Being an independent author is not only writing books I hope will appeal to my readers. I'm actually running a business. There's marketing and promotions, strategy and speculation, market analysis, and a whole lot of seat-of-my-trousers guessing. (I spent a summer among Brits. I struggle to say "pants" now without thinking of underwear.) I have also discovered a huge network of authors/business-owners who are incredibly generous with information-sharing and very helpful advice, some of which I've been acting on for the past couple of days.
I've been doing a little author housekeeping, if you will, and the following post is probably only useful to other authors and maybe a couple of small-business owners. Fair warning.
I signed up for the Amazon Affiliates program back in February. I got the cool little stripe on top of every Amazon page that I visit, and I immediately changed all by book links on my blogspot pages to Affiliate links. (For anyone who doesn't know about Amazon Affiliates, any products someone buys through an affiliate link registered to me nets me fractions of a cent. Some people actually make enough to cover their whole advertising budget from the affiliates program, which is awesome. I am very selective about what I recommend, so I don't really generate a lot of affiliate income). Recently I actually read the Affiliates rules and realized that I can only use those links from active websites, as opposed to static pages, which means I can't send affiliate links in an e-mail, or attach them to the back-matter of any of my kindle books, primarily because Amazon can't track where they came from. It does make me wonder how BookBub can do their affiliate links from their daily e-mail, but I digress.
Because it makes sense to use affiliate links to my own books in the back matter of my kindle books, I needed a way to do that which didn't break the affiliates program rules. My solution is to send potential book-buyers through my website to Amazon. It adds an extra click to their purchase efforts, and certainly might turn people off, but I'll take that risk. So, it seemed like a good time to build a proper website instead of the blogspot pages I've been using. There are several website builders on the market, some easier and better than others, but researching that can suck up days of writing time, so I picked a convenient one, roped a friend of mine in to help me set up content, and started building.
My goal with a website was to build something decent and professional-looking, with a "books" page that has affiliate links to Amazon, and a newsletter sign-up page to which I could entice readers. New readers don't usually troll the internet looking for author's websites, so I'm not going to attract them. But readers who find me on Amazon (where my books have the most reviews) or after a book promotion are only going to want to know more when they've read the first book. So those are the people I'm trying to target with my website.
Knowing my target audience is vital to building a useful website. They've already read at least one book, and have liked it enough to want to know more. That means I can direct people to different landing pages within the website, according to their interests. For people who want the next book in the series, I linked the "books" page to several places in the back matter of Immortal Descendants book. For people who've reached the end of book four and want news about the release date for book five, get in line. No, sorry, that was rude - I linked my newsletter sign-up page at the end of a new book five teaser that I just added to Waging War.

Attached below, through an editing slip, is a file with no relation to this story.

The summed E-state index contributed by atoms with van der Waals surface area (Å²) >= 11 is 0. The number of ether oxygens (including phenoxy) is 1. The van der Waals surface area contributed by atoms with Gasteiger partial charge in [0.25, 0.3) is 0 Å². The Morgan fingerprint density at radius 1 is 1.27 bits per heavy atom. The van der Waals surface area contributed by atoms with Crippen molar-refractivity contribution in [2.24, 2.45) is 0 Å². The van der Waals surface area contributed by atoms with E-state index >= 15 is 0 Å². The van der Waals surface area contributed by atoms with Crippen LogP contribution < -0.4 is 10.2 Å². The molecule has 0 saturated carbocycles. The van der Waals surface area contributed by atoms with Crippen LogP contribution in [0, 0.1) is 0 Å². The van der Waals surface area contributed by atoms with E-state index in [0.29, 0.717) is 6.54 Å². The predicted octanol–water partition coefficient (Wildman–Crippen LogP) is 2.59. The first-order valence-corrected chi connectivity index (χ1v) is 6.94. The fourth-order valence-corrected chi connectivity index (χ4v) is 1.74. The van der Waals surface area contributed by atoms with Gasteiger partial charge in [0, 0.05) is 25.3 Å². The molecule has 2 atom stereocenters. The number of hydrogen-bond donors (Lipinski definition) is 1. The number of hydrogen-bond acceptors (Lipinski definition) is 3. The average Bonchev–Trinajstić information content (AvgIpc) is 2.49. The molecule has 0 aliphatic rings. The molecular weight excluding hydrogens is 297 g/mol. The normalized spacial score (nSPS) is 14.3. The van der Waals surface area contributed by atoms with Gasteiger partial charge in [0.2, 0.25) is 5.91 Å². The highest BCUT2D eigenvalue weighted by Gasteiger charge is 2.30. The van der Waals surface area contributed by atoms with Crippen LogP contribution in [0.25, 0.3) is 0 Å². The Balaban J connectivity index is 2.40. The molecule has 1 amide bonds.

Newsletter sign ups are vital to authors. Those are readers who already know they want more, which makes them a target market. It's vital to keep them intrigued with just enough information to make them pay attention but not oversaturated to the point that they don't open your newsletters when they land in their inbox. Newsletters are the best place to put new release information, and a way to reward newsletter recipients with exclusive clips of new works. I say this all in theory, mind you, because as of now I've sent out exactly two newsletters. I do finally have a template, and I have grand plans for being organized enough to get serious about once-a-month newsletters, but as of now, I still feel too guilty every minute I'm not writing Cheating Death (this is me, writhing in guilt at the moment. I'll make it up to myself with an earlier morning tomorrow).
This has turned into a very long post about a thing that could probably be summarized thus:
Become an Amazon Affiliate.
Build a website.
Put pictures of your book covers on it.
Attach affiliate links to your books.
Add a newsletter sign-up (I use Mailchimp, which requires form-building and HTML code insertion, and is much easier and less painful than it sounds).
Add other things to entice, educate, and entertain visitors (sounds like a Paris salon)
Dress it up in a pretty design (I'm still working on that)
Add hyperlinks to the newsletter sign-up and your books page to the back-matter of your books.
Optional: blog about it. Post links to the new website on all your social media groups. Actually send an entertaining, enticing, and educational newsletter to the people who signed up.
Required: Then get back to the business of writing.
Oh, and if you've made it this far without your eyeballs rolling back in your head, and you actually want to see what I've been working on, here's the new site. www.aprilwhitebooks.com.
It's subject to change without notice as I figure out more ways to use it.